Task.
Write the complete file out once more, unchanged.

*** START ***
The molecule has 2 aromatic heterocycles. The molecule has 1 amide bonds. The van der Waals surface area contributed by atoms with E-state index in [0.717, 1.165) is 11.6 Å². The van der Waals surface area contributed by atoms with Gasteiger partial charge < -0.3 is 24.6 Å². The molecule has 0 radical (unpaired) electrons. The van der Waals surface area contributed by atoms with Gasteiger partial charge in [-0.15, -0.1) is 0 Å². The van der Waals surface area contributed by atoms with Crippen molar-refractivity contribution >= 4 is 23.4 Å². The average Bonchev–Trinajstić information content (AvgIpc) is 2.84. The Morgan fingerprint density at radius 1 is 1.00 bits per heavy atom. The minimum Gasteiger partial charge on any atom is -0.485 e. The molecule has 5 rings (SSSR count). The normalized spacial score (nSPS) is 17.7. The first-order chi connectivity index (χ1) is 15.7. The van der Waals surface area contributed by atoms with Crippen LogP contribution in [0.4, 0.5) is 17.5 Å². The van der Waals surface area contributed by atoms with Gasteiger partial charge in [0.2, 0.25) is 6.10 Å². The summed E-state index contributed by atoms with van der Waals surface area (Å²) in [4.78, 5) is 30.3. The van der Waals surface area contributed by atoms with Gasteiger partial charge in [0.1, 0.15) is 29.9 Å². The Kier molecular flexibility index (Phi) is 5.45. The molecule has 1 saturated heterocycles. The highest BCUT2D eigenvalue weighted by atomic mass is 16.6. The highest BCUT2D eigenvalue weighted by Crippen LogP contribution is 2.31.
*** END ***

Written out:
The molecule has 2 aromatic heterocycles. The molecule has 1 amide bonds. The van der Waals surface area contributed by atoms with E-state index in [0.717, 1.165) is 11.6 Å². The van der Waals surface area contributed by atoms with Gasteiger partial charge < -0.3 is 24.6 Å². The molecule has 0 radical (unpaired) electrons. The van der Waals surface area contributed by atoms with Gasteiger partial charge in [-0.15, -0.1) is 0 Å². The van der Waals surface area contributed by atoms with Crippen molar-refractivity contribution >= 4 is 23.4 Å². The average Bonchev–Trinajstić information content (AvgIpc) is 2.84. The Morgan fingerprint density at radius 1 is 1.00 bits per heavy atom. The minimum Gasteiger partial charge on any atom is -0.485 e. The molecule has 5 rings (SSSR count). The normalized spacial score (nSPS) is 17.7. The first-order chi connectivity index (χ1) is 15.7. The van der Waals surface area contributed by atoms with Crippen LogP contribution in [0.4, 0.5) is 17.5 Å². The van der Waals surface area contributed by atoms with Gasteiger partial charge in [0.2, 0.25) is 6.10 Å². The summed E-state index contributed by atoms with van der Waals surface area (Å²) in [4.78, 5) is 30.3. The van der Waals surface area contributed by atoms with Gasteiger partial charge in [0.1, 0.15) is 29.9 Å². The Kier molecular flexibility index (Phi) is 5.45. The molecule has 1 saturated heterocycles. The highest BCUT2D eigenvalue weighted by atomic mass is 16.6. The highest BCUT2D eigenvalue weighted by Crippen LogP contribution is 2.31.